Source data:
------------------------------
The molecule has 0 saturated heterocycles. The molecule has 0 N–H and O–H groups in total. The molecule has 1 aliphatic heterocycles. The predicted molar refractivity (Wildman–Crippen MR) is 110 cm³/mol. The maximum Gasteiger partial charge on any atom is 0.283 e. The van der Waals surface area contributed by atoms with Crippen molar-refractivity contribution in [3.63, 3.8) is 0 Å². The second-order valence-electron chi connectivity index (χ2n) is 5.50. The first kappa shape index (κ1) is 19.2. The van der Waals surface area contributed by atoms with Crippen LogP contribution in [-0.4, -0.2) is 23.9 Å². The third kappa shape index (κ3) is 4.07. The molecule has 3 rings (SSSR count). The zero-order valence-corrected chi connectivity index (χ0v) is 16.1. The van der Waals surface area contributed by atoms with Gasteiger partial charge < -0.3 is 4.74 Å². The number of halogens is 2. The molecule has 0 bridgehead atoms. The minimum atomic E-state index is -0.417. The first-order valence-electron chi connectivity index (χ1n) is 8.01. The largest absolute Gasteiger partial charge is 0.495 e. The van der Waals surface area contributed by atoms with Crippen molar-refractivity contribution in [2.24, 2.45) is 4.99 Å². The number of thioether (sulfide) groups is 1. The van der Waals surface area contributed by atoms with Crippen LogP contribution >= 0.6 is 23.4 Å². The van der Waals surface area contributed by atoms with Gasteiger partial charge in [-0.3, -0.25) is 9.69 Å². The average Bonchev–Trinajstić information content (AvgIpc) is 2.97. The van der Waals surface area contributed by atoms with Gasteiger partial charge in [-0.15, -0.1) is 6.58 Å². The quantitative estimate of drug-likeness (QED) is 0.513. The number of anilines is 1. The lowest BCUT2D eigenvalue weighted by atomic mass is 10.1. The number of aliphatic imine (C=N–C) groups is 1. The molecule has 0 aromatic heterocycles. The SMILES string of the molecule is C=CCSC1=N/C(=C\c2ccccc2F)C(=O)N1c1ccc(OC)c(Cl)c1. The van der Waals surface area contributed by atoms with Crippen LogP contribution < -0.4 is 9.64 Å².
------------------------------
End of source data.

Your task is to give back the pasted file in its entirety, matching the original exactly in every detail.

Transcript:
The molecule has 0 saturated heterocycles. The molecule has 0 N–H and O–H groups in total. The molecule has 1 aliphatic heterocycles. The predicted molar refractivity (Wildman–Crippen MR) is 110 cm³/mol. The maximum Gasteiger partial charge on any atom is 0.283 e. The van der Waals surface area contributed by atoms with Crippen molar-refractivity contribution in [3.63, 3.8) is 0 Å². The second-order valence-electron chi connectivity index (χ2n) is 5.50. The first kappa shape index (κ1) is 19.2. The van der Waals surface area contributed by atoms with Crippen LogP contribution in [-0.4, -0.2) is 23.9 Å². The third kappa shape index (κ3) is 4.07. The molecule has 3 rings (SSSR count). The zero-order valence-corrected chi connectivity index (χ0v) is 16.1. The van der Waals surface area contributed by atoms with Gasteiger partial charge < -0.3 is 4.74 Å². The number of halogens is 2. The molecule has 0 bridgehead atoms. The minimum atomic E-state index is -0.417. The first-order valence-electron chi connectivity index (χ1n) is 8.01. The largest absolute Gasteiger partial charge is 0.495 e. The van der Waals surface area contributed by atoms with Crippen molar-refractivity contribution in [2.24, 2.45) is 4.99 Å². The number of thioether (sulfide) groups is 1. The van der Waals surface area contributed by atoms with Crippen LogP contribution >= 0.6 is 23.4 Å². The van der Waals surface area contributed by atoms with Gasteiger partial charge in [-0.3, -0.25) is 9.69 Å². The average Bonchev–Trinajstić information content (AvgIpc) is 2.97. The van der Waals surface area contributed by atoms with Gasteiger partial charge in [-0.15, -0.1) is 6.58 Å². The quantitative estimate of drug-likeness (QED) is 0.513. The number of anilines is 1. The lowest BCUT2D eigenvalue weighted by atomic mass is 10.1. The number of aliphatic imine (C=N–C) groups is 1. The molecule has 0 aromatic heterocycles. The SMILES string of the molecule is C=CCSC1=N/C(=C\c2ccccc2F)C(=O)N1c1ccc(OC)c(Cl)c1. The van der Waals surface area contributed by atoms with Crippen LogP contribution < -0.4 is 9.64 Å².